Making it in Germany: An American fashion aficionado
Shannon Smith · 19 Oct 2009, 12:29
Published: 19 Oct 2009 12:29 GMT+02:00
Coming to Germany two decades ago, Darnell rose to national fame in 2006, when he was an expert on Klum’s Germany’s Next Top Model. Last Friday, he helped launch the third season of “Das Supertalent,” Germany’s version of “Britain’s Got Talent,” with fellow TV personalities Bohlen and Sylvie van der Vaart. The Local caught up with him for a few questions.
Where do you live?
I live in the beautiful city of Aachen, near the border to the Netherlands.
Where are you from originally?
New York City.
What did you do before coming to Germany?
I was a parachutist in the US Army.
What brought you here and when?
I came in contact with Germany through the military, and over 20 years ago, I moved to Munich. I wanted to do something else in life than serve in the army.
What was your first job in Germany and how did you find it?
I worked in a discotheque in Munich after finding the job through friends.
How would you describe your current job?
I work in one of the craziest businesses in the world – the fashion industry. I choreograph fashion shows, and I’m also part of the jury of Das Supertalent. I’ve also written a styling guidebook. You can’t say my life is boring!
What was the toughest part of coming to terms with German language and culture?
In the beginning, the language was pretty hard to learn, especially the horrible grammar. And I thought things like “German carnival” were strange – it was a real culture shock. But I like German people and their culture. People are really polite and always want to give their best – that’s very impressive.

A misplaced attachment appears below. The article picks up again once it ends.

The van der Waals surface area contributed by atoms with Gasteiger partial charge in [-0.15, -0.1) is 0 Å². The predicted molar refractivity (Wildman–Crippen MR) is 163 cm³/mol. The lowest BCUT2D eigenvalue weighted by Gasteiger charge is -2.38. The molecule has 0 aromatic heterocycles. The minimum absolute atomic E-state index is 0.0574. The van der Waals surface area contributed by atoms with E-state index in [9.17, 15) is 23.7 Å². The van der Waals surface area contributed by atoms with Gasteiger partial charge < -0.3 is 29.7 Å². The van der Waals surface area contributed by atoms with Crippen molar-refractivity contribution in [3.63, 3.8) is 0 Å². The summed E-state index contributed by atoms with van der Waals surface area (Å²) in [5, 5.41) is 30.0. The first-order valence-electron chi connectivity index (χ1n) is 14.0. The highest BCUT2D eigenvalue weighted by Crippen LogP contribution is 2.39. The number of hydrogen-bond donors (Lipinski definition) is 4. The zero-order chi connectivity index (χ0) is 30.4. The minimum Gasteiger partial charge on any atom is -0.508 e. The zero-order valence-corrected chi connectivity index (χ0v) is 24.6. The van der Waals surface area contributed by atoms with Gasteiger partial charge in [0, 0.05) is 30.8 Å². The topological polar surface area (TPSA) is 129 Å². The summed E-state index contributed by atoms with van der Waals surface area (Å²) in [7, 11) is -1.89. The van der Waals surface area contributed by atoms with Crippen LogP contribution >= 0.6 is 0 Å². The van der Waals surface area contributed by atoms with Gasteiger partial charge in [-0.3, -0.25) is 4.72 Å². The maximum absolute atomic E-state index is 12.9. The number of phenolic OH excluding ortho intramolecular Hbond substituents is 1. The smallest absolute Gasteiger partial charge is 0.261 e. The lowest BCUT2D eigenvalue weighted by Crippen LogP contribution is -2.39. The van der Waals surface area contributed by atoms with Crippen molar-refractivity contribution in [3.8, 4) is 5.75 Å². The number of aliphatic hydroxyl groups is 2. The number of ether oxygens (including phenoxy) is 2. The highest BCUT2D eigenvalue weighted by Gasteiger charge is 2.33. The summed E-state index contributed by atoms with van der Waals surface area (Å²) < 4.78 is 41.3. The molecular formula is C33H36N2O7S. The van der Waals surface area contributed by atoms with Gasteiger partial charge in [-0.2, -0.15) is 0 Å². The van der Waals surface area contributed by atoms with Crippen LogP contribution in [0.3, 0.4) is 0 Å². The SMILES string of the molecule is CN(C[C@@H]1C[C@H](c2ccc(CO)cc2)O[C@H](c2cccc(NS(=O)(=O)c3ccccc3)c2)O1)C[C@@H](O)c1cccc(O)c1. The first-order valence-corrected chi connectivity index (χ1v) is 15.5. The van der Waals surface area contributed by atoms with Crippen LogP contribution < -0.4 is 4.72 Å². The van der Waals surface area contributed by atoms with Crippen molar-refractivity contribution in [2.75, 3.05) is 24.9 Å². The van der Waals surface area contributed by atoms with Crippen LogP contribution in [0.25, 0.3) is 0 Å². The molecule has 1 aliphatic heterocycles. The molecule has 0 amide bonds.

What was the easiest part?
It was easy to get to know people.
What has your experience been like operating professionally in Germany?
In Germany there are many possibilities to work in completely different fields. But you have to give your best, be disciplined and work hard for your aims. Many people helped me to get ahead and gave me the chance to test different things.
What percentage of your life would you say you split between English and German?
I’ve been living in Germany for such a long time now that I feel 90 percent German.
What fascinates you most about German culture?
People help each other and think of others. I like the openness to other cultures, the food (e.g. potato-soup) and the great diversity in art, fashion and design. There are so many exciting cities where so many new things emerge, like in Berlin for example.
What's the most rewarding aspect of your work here?
The love that many people give to me. Their sympathy, affection and readiness to help others. Here in this country I can be honest, show my feelings and don’t have to fool anybody.
What's your best advice for someone looking to 'make it' in Germany?
Just go there. Live your dream and ask people for help – in Germany it is self-evident to help each other. But you need the will to work and you need to be ambitious. There are many public and private places that can help to find a job or an apartment. Nobody is left alone here.